What is the role of imaging studies in the workup of pediatric colorectal tumors?

Updated: Jun 06, 2020
  • Author: Jaime Shalkow, MD, FACS; Chief Editor: Cameron K Tebbi, MD  more...
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Conventional radiographic studies include barium enema with air contrast to define the tumor. Abdominal and chest computed tomography (CT) scans define spread to the liver, lungs, or enlarged lymph nodes, as well as pelvic metastases, especially to the ovaries. Colorectal cancer has the ability to metastasize through various routes, including transmural invasion and spread by continuity, intraluminal extension, and hematogenous, lymphatic, and transperitoneal routes. Kaste et al analyzed 32 patients with peritoneal metastatic implants from different primary tumors and found that 22% of these patients had colorectal cancer. [62]

CT scanning may be unable to detect intra-abdominal metastases because of lesion size, paucity of intra-abdominal fat, contiguity with the primary tumor, ascites, implant location, and adequacy of bowel opacification. Current CT scanners are able to detect implants as small as 5 mm in diameter. Magnetic resonance imaging (MRI) may further improve detection.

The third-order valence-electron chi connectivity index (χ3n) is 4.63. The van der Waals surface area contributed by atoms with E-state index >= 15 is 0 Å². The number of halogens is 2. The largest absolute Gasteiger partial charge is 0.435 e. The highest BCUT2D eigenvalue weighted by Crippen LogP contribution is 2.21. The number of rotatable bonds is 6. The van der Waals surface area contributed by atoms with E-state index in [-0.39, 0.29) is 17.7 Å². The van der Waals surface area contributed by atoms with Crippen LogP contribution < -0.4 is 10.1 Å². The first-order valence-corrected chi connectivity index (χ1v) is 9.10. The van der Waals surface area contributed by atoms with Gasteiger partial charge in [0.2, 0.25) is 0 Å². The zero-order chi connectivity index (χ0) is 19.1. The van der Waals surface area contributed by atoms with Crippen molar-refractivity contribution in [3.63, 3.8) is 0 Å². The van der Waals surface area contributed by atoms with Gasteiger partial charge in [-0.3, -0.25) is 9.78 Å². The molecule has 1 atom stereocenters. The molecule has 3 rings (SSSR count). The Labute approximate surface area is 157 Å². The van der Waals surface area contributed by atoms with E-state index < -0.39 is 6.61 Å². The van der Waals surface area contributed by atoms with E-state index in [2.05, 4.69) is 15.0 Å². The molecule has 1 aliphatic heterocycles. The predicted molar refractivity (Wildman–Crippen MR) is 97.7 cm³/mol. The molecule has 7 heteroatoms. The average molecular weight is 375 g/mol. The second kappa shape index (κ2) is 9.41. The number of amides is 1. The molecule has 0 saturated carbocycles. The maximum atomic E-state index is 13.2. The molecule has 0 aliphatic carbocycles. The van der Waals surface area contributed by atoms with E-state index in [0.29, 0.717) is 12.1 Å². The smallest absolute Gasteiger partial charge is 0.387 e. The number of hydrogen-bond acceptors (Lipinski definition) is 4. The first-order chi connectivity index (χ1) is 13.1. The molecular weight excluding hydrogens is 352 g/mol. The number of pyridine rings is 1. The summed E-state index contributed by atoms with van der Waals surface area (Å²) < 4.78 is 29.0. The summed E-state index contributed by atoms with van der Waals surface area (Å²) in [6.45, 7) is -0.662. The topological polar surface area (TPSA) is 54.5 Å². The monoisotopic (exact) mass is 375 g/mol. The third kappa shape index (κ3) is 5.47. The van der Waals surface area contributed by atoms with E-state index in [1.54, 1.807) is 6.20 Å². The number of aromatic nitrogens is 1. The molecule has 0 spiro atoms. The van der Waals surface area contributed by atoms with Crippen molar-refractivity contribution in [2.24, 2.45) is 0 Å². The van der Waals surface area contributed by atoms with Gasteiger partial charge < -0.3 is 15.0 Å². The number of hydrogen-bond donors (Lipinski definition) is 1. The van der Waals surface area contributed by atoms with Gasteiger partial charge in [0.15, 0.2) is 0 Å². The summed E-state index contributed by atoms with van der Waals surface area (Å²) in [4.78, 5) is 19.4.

Colonoscopy is useful in locating the site of lesions within the large bowel. The entire length of the colon should be evaluated. Transrectal ultrasonography may help determine the extent of invasion and resectability of rectosigmoid cancer. Intraoperative ultrasonography of the liver may reveal metastases not observed in other imaging studies. [12] Radioisotope studies should include a bone scan; if the results are positive, bone marrow aspiration and biopsy are indicated to determine spread to the marrow.

Advanced imaging techniques are indicated for specific patient groups. The European Society of Gastrointestinal Endoscopy (ESGE) strongly recommends that conventional screening with white light colonoscopy in high-risk patients should be performed, as well as pancolonic conventional or virtual chromoendoscopy for patients suspected or known to have Lynch syndrome or serrated polyposis syndrome.

The ESGE also recommends that all patients with longstanding colitis undergo periodic pancolonic chromoendoscopies, with either 0.1% methylene blue or 0.1% to 0.5% indigo carmine and targeted biopsies, replacing the common practice of non-targeted 4-quadrant biopsies. [11]

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